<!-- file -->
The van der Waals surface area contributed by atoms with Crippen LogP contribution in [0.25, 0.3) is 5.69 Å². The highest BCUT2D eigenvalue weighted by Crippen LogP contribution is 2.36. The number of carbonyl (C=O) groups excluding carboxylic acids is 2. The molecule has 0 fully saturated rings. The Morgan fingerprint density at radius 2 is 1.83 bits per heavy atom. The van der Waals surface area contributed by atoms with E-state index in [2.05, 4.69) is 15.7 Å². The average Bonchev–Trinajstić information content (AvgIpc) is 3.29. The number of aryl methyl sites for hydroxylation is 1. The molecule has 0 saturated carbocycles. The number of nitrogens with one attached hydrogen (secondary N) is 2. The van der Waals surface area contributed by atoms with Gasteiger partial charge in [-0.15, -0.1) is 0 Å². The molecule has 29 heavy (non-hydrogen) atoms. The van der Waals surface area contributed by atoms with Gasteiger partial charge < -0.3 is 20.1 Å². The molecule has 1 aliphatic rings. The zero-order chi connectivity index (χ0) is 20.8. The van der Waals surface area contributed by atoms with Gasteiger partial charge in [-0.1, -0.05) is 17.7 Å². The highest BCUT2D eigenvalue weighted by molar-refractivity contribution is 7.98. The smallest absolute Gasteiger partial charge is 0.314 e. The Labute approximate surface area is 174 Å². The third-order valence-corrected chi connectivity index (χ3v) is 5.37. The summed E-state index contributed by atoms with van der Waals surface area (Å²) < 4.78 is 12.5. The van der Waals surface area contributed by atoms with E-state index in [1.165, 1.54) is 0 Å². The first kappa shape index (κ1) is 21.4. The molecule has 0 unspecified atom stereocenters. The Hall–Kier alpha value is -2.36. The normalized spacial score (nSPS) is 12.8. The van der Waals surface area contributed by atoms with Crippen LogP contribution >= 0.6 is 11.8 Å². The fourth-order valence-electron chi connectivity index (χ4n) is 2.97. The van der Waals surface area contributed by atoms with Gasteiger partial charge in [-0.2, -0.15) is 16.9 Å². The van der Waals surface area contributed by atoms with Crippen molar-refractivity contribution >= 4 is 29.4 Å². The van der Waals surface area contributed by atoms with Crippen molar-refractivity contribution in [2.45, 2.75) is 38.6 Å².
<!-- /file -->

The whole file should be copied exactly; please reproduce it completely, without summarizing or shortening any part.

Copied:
The van der Waals surface area contributed by atoms with Crippen LogP contribution in [0.25, 0.3) is 5.69 Å². The highest BCUT2D eigenvalue weighted by Crippen LogP contribution is 2.36. The number of carbonyl (C=O) groups excluding carboxylic acids is 2. The molecule has 0 fully saturated rings. The Morgan fingerprint density at radius 2 is 1.83 bits per heavy atom. The van der Waals surface area contributed by atoms with E-state index in [2.05, 4.69) is 15.7 Å². The average Bonchev–Trinajstić information content (AvgIpc) is 3.29. The number of aryl methyl sites for hydroxylation is 1. The molecule has 0 saturated carbocycles. The number of nitrogens with one attached hydrogen (secondary N) is 2. The van der Waals surface area contributed by atoms with Gasteiger partial charge in [-0.15, -0.1) is 0 Å². The molecule has 29 heavy (non-hydrogen) atoms. The van der Waals surface area contributed by atoms with Gasteiger partial charge < -0.3 is 20.1 Å². The molecule has 1 aliphatic rings. The zero-order chi connectivity index (χ0) is 20.8. The van der Waals surface area contributed by atoms with Gasteiger partial charge in [-0.1, -0.05) is 17.7 Å². The highest BCUT2D eigenvalue weighted by molar-refractivity contribution is 7.98. The smallest absolute Gasteiger partial charge is 0.314 e. The Labute approximate surface area is 174 Å². The third-order valence-corrected chi connectivity index (χ3v) is 5.37. The summed E-state index contributed by atoms with van der Waals surface area (Å²) < 4.78 is 12.5. The van der Waals surface area contributed by atoms with E-state index in [1.165, 1.54) is 0 Å². The first kappa shape index (κ1) is 21.4. The molecule has 0 unspecified atom stereocenters. The Hall–Kier alpha value is -2.36. The normalized spacial score (nSPS) is 12.8. The van der Waals surface area contributed by atoms with Crippen LogP contribution >= 0.6 is 11.8 Å². The fourth-order valence-electron chi connectivity index (χ4n) is 2.97. The van der Waals surface area contributed by atoms with Gasteiger partial charge in [-0.2, -0.15) is 16.9 Å². The van der Waals surface area contributed by atoms with Crippen molar-refractivity contribution >= 4 is 29.4 Å². The van der Waals surface area contributed by atoms with Crippen molar-refractivity contribution in [2.45, 2.75) is 38.6 Å².